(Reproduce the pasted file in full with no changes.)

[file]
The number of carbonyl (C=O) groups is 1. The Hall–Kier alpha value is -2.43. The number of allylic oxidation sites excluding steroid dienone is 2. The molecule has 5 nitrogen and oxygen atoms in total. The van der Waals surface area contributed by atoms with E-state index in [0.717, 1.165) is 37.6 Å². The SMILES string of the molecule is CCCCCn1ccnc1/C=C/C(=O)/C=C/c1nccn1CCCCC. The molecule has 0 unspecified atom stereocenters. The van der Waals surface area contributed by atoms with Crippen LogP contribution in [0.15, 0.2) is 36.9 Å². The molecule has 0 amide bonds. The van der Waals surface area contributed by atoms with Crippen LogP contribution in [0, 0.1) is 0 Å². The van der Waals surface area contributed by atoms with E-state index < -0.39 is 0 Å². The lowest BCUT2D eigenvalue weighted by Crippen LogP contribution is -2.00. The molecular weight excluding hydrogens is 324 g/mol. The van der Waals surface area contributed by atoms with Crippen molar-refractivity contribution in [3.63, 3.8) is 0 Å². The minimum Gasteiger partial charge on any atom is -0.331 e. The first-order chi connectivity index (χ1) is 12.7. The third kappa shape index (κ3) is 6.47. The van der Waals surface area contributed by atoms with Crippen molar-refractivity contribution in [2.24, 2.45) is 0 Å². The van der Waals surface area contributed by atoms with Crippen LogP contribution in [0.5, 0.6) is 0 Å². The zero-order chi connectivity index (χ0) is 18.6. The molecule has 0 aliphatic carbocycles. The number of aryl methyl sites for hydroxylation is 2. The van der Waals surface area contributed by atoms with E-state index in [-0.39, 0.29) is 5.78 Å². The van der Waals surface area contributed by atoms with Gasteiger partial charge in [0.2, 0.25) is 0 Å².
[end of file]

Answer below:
The number of carbonyl (C=O) groups is 1. The Hall–Kier alpha value is -2.43. The number of allylic oxidation sites excluding steroid dienone is 2. The molecule has 5 nitrogen and oxygen atoms in total. The van der Waals surface area contributed by atoms with E-state index in [0.717, 1.165) is 37.6 Å². The SMILES string of the molecule is CCCCCn1ccnc1/C=C/C(=O)/C=C/c1nccn1CCCCC. The molecule has 0 unspecified atom stereocenters. The van der Waals surface area contributed by atoms with Crippen LogP contribution in [0.15, 0.2) is 36.9 Å². The molecule has 0 amide bonds. The van der Waals surface area contributed by atoms with Crippen LogP contribution in [0, 0.1) is 0 Å². The van der Waals surface area contributed by atoms with E-state index < -0.39 is 0 Å². The lowest BCUT2D eigenvalue weighted by Crippen LogP contribution is -2.00. The molecular weight excluding hydrogens is 324 g/mol. The van der Waals surface area contributed by atoms with Crippen molar-refractivity contribution in [3.63, 3.8) is 0 Å². The minimum Gasteiger partial charge on any atom is -0.331 e. The first-order chi connectivity index (χ1) is 12.7. The third kappa shape index (κ3) is 6.47. The van der Waals surface area contributed by atoms with Crippen molar-refractivity contribution in [2.24, 2.45) is 0 Å². The van der Waals surface area contributed by atoms with Crippen LogP contribution in [0.5, 0.6) is 0 Å². The zero-order chi connectivity index (χ0) is 18.6. The molecule has 0 aliphatic carbocycles. The number of aryl methyl sites for hydroxylation is 2. The van der Waals surface area contributed by atoms with E-state index in [-0.39, 0.29) is 5.78 Å². The van der Waals surface area contributed by atoms with Gasteiger partial charge in [0.2, 0.25) is 0 Å².